Exactly ten years ago, on the 13th September 1993, the Israeli Prime Minister Yitzhak Rabin and PLO leader Yassir Arafat clasped hands on the lawn in front of the White House under the benevolent gaze of the American President Bill Clinton. With this handshake they sealed the commencement of that Palestinian-Israeli negotiation process which is inseparably linked with the name of the Norwegian Capital Oslo. The world joyfully heralded what appeared to be the end of the century-old Middle East conflict.
In July of that year Rabin and his Foreign Minister Shimon Peres had still denied that the Israeli government had any contact with representatives of the PLO. At the beginning of August 1993, however, the Israeli leader suddenly announced that he would not hinder his cabinet members from holding direct talks with PLO delegates.
In the second half of August, Peres and the PLO functionary Ahmed Qrea, known as “Abu Ala,” agreed on a basic statement which paved the way for Palestinian Autonomy. In an exchange of correspondence at the beginning of September, Israel and the PLO gave each other official, mutual recognition. Yassir Arafat committed himself to the categorical renunciation of any form of terror against the Israeli State.
Palestine and Israel should actually today be existing side by side as flourishing states. With the same ease with which one can travel from Karlsruhe to Strasbourg, one should be able to drive from Netanya to Nablus, from Ramallah to Jerusalem, or from Afula to Jenin – without border or customs controls, without lengthy delays or obtrusive interrogations by inquisitive security officials. But the reality after ten years of Oslo is completely different from the vision of its architects. The ten years following the handshake on the lawn in front of the White House have been the bloodiest so far in the history of Israeli-Palestinian relations.
The Palestinians are enduring a tougher occupation than in the time before Oslo. Before 1987 they could drive unhindered to the beaches of Tel Aviv, Hadera or Ashdod. Today they cannot even travel from one Palestinian town to the next without considerable obstacles and humiliating security controls. Curfews often make it impossible for them even to leave their own houses. The economy is in tatters, some even have to worry about their daily bread. Again and again there are armed confrontations in which innocent civilians are caught in the line of fire.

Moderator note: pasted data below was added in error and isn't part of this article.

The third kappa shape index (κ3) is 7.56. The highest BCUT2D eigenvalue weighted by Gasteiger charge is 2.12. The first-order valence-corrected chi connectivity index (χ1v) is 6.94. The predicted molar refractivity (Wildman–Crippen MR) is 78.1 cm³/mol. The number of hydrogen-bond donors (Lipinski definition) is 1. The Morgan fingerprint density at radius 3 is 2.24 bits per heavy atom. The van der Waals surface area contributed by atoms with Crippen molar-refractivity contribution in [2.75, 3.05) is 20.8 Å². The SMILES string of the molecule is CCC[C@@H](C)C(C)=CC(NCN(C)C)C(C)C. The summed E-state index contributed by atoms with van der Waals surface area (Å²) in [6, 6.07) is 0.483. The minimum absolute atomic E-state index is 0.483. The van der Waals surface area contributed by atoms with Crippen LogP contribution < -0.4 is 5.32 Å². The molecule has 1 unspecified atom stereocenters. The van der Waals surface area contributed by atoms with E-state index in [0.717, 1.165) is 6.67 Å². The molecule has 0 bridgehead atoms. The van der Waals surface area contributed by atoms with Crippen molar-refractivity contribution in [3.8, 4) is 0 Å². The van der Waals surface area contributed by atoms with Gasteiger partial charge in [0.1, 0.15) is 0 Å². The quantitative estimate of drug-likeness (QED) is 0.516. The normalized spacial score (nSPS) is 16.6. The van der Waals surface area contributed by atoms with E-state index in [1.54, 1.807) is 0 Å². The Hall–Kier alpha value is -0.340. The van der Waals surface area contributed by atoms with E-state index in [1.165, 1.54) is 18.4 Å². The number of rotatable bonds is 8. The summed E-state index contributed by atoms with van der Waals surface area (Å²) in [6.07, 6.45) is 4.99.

In Israel, a sense of helplessness prevails. Contrary to traditional theories about what drives young people to suicide attacks, the Jewish State has noticed that the large wave of suicide attacks in the middle of the 1990s began exactly in the period when for the first time in history an independent Palestinian State seemed to be just within reach. Whatever concessions were made, were greeted with violence – that is the conclusion which Israel must reach in restrospect. The open question remains: why in all the world did we give the Palestinians land, weapons and the chance of self-determination, when all of this is only used to unleash the bloodiest of fights against the Jewish State.
A look back to the nineties exposes the deceit of more stereotypes than just this one. It was, for example, under the leadership of Benjamin Netanjahu, decried as a hardliner, that Israel yielded most land to the Palestinians. Ehud Barak, on the other hand, his successor, heralded as Rabin’s heir and the bearer of hope, entered the consciousness of the Palestinian people as the first Israeli Prime Minister who shot at the Palestinians with grenades and rockets.
Why did Oslo fail? There have been endless attempts at an explanation. One crucial reason is definitely the misconception of reality on both sides, and, resulting from this, the exaggerated expectations of both Palestinians and Israelis. Should the Israeli public have taken more seriously the declared intentions of the Moslem fundamentalists and support they have from Palestinian society? As far back as in 1993 a representative of the Hamas movement declared “we will never participate in this game!”. By finally declaring the political wing of the Hamas too as a terror organisation, the Europeans, at any rate, seem to be gradually recognizing the connection between the declaration and the realization of intentions.
And perhaps the Palestinian public should have understood that a Palestine completely independent from Israel is an unrealizable dream. In matters of air and sea supremacy as well as economy, Israelis and Palestinians will always have to accomodate each other, even if Israel were able to fulfil the maximum demands of the Palestinians. Ehud Barak pointed out at the beginning of the year 2000 already that Israel cannot afford to allow yet another Arab army to arise west of the Jordan. This will mean in practice that a future Palestinian State will have to make room for the interests of Israel and accordingly accede to the Jewish State a control function in matters of foreign and security policy too.
translation by Nicola Vollkommer